Monday, April 22, 2013

The cyclists, the drivers, lives interrupted – and then the ghosts

Photograph by Bob Castro

It’s funny – or in this case sad and not-so-funny – how the endless variety of people, places, and events in New York can change the way a day starts out.

I had joined one of the city’s several bicycle clubs this past Sunday morning for a no-stress ride on a sunny day. At some point in the early afternoon, our for-pleasure ride merged with a ride of far more serious intent.

An organization called Ghost Bikes had organized several somber "Rides of Silence" in the city to remember some of the more than 100 New York  City riders who had been killed in accidents with cars and trucks during the past year or so. In a city as big and spread out as New York, there couldn’t be just one ride, I discovered. There are too many places where riders have been struck. And too many dead.

So I ended up with a group that began by pumping up a rather steep hill in the borough of Staten Island to a spot just a past the beautiful and almost bucolic hilltop campus of little Wagner College. It was there that on February 12, 2012, a student named R.J. Tillman (that was him, at right) had left the library around 9 p.m. after studying, to head back on his bicycle to where he was living. 

Somehow, on the steep hill, a black SUV managed to hit him so hard that one of his sneakers flew off. This may not have been the first time the SUV’s driver had been in an accident, since police reported that the car’s front grill was missing. Or perhaps R.J. was struck so hard that the grill was smashed off. It's hard to know for sure because this was a hit-and-run

Ghost Bikes, which is now active not only in the U.S. and Canada but also in  26 countries from  Cyprus to Singapore, had erected a simple memorial for R.J. It’s a steel post to which a spray-painted white bicycle has been chained, and above the bicycle a sign commemorating the student’s death.

The ghost bikers brought flowers to insert in the spokes of the memorial bicycle. R.J.’s parents, who had traveled here from Syracuse, New York, a distance of 247 miles, brought something more heartbreaking: his ashes.

A solemn young woman who was leading the ride and who gave her name only as Jackie read a brief memorial service. R.J.’s parents, grim but stoic, stood by. When it was his parents’ turn to speak, his mother produced the box of ashes. She said she hadn’t been ready to do this the previous year, but now she wanted to leave some of R.J.’s remains at the place where he was killed. She invited others to spread his ashes with her.

It was hard for some of the bystanders to stay completely composed. Imagine: you raise a son and proudly send him off to college full of high hopes and great expectations. Then, suddenly, he's dead. Grieving with R.J's parents would have been enough for one day, but from there we bicycled on to 23rd Street in Manhattan, just off Fifth Avenue. Here, on January 4th of this year, a lovely woman named Jean Malizia, had gone to pay some bills.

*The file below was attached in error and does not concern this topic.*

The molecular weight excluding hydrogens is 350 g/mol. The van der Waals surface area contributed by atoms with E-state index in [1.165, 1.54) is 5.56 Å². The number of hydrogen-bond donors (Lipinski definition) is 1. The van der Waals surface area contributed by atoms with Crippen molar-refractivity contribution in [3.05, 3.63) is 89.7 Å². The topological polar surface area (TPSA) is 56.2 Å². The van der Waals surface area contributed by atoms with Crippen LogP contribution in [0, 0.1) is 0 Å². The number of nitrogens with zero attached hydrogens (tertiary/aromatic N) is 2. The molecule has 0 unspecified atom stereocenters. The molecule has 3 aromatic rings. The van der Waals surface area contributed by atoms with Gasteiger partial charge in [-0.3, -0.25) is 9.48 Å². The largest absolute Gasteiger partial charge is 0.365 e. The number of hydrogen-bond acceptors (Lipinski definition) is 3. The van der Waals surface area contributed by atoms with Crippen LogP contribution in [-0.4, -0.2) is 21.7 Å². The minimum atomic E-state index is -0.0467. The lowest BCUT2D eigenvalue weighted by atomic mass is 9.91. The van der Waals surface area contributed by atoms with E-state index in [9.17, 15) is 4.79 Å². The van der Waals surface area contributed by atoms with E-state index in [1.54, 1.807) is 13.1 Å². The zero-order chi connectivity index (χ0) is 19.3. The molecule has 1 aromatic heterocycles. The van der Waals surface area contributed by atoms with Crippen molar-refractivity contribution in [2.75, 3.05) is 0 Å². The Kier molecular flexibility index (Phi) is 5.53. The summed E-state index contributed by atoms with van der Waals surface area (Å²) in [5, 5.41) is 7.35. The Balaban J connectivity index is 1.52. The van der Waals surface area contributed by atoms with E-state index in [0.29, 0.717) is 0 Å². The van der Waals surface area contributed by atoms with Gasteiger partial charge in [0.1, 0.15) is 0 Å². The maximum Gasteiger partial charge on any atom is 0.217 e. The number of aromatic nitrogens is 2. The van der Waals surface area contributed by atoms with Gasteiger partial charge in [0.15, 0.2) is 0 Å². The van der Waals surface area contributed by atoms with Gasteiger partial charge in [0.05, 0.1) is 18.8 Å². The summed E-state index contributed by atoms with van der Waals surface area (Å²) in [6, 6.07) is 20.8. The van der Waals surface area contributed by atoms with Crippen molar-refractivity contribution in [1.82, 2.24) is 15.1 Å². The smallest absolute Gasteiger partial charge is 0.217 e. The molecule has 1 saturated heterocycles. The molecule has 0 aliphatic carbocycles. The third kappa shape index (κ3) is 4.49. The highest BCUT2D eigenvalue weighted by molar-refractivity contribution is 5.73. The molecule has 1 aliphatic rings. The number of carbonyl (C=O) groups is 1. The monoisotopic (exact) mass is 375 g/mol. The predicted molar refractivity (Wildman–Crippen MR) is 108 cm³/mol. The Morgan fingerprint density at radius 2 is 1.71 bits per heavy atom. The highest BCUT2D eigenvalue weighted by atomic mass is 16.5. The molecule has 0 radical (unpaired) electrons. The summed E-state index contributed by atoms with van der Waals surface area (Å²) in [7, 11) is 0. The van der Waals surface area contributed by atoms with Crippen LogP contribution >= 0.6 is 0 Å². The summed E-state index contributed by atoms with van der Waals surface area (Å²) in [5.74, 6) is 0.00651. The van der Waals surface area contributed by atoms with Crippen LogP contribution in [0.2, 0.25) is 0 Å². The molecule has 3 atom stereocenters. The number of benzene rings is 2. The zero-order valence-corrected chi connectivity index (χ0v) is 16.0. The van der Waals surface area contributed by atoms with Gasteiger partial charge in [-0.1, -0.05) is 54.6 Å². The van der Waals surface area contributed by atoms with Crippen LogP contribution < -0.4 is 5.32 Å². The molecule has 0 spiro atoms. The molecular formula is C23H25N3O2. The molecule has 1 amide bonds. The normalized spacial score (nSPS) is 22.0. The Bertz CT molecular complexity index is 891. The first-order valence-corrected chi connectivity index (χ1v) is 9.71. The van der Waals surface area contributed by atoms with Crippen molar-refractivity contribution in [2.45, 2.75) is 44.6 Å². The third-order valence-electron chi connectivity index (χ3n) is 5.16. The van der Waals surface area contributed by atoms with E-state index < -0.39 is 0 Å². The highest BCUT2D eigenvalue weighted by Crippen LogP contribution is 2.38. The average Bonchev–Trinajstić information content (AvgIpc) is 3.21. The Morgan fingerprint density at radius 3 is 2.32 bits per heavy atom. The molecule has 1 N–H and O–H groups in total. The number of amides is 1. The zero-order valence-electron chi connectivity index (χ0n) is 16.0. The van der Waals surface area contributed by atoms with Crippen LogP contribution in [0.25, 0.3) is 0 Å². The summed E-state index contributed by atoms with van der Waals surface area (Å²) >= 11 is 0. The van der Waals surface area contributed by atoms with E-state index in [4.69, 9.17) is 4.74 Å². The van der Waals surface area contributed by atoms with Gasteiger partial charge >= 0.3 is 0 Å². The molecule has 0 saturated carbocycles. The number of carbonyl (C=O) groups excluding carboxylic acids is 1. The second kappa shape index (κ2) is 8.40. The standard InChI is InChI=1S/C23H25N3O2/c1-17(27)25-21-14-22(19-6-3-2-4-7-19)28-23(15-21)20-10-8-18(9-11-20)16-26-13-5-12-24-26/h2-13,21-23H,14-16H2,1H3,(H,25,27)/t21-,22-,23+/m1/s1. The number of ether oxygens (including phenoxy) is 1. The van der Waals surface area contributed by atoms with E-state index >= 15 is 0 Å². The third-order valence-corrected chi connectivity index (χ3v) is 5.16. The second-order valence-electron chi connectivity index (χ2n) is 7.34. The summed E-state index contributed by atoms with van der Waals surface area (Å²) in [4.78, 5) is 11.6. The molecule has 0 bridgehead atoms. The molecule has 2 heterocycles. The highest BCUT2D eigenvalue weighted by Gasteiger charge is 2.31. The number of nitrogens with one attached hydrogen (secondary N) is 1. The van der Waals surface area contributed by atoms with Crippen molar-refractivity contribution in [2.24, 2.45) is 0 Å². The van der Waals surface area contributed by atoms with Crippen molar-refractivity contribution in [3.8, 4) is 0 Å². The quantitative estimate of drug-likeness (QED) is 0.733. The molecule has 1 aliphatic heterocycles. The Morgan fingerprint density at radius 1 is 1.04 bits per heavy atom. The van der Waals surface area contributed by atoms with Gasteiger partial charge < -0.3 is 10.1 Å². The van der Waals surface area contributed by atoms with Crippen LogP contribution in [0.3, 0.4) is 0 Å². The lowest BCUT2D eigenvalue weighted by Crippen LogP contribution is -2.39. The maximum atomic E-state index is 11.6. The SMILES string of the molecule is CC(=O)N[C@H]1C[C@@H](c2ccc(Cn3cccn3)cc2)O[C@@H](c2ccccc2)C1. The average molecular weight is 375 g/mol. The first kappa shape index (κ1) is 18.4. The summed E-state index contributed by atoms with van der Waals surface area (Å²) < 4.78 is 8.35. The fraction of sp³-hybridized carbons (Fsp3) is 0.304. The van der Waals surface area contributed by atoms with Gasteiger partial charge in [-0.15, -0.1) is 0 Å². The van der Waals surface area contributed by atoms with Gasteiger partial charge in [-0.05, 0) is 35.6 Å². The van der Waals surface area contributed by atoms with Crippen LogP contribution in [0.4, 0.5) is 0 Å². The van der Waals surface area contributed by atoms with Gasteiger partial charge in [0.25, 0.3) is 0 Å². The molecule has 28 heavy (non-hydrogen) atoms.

At 58, Jean had been working hard and for many years to better herself. She started when she was 16, beginning as a waitress. She later became a bartender, then a cab driver, and then discovered her true calling – helping, caring for, comforting others. She had been studying nursing and was about to take her RN exams. That was Jean, at right.

But one day at 12:20 in the afternoon, she stepped into the street with her bicycle and was killed by a garbage truck from a private carting company. Her fiancé wrote:
The report said the truck was pulling out and clipped her; not true; he ran her over twice. There were no charges made and the driver was issued a ticket for failure to have a fire extinguisher in the truck…really?
Jean’s fiancé reported that the allegedly “clipped” woman was alive for 10 minutes under the truck’s wheels. And as for the driver, “on a bright, sunny day he did not see a 5’8” blonde woman with a bright red bike.” 

There was nothing for us to do but distribute the flowers and contemplate her finacé's skepticism.

Jean's story was read to us in front of the white ghost bike chained to a pole in honor of Jean. Her family stood by, fighting hard and not always successfully to hold back their tears.

One wonders about the police officer or officers who “investigated” the tragedy and decided that a woman lying dying with the wheels of a garbage truck on top of her had merely been “clipped,” and that the driver’s only misdemeanor was not having a fire extinguisher. A New York City cyclist and writer named Richard Rosenthal has wryly observed that in police reports, the bicycle almost inevitably strikes the motor vehicle, rarely the other way around.

Forgotten in all this is that the victims of carelessly driven cars and trucks are not only the cyclists, but also the cyclists' mothers, fathers, brothers, husbands, wives, children and fiancées.

It isn’t only some cops who sometimes have a flippant attitude toward bicycle fatalities. It’s the person in the street, and the person behind the wheel, too. Drivers resent the slower moving bikes, or the necessity of going around them. One driver out in the Hamptons, furious that a cyclist in front of him had slowed him down, once angrily told me, “People shouldn’t be allowed to ride bicycles around here. They’re just toys.”

No sir. A bicycle is a simple, relatively cheap, and pollution free machine for getting around. Your Lamborghini Adventador LP 700-4 is a toy. 

1 comment:

JoyfulA said...

So instead of doing all the stopping-n-frisking constantly, looking for a toke or some way of sending a kid to Riker's for a vacation, why aren't the cops looking for the first murderer or looking at the evidence regarding the second murderer? I think the mayor's got his priorities confused.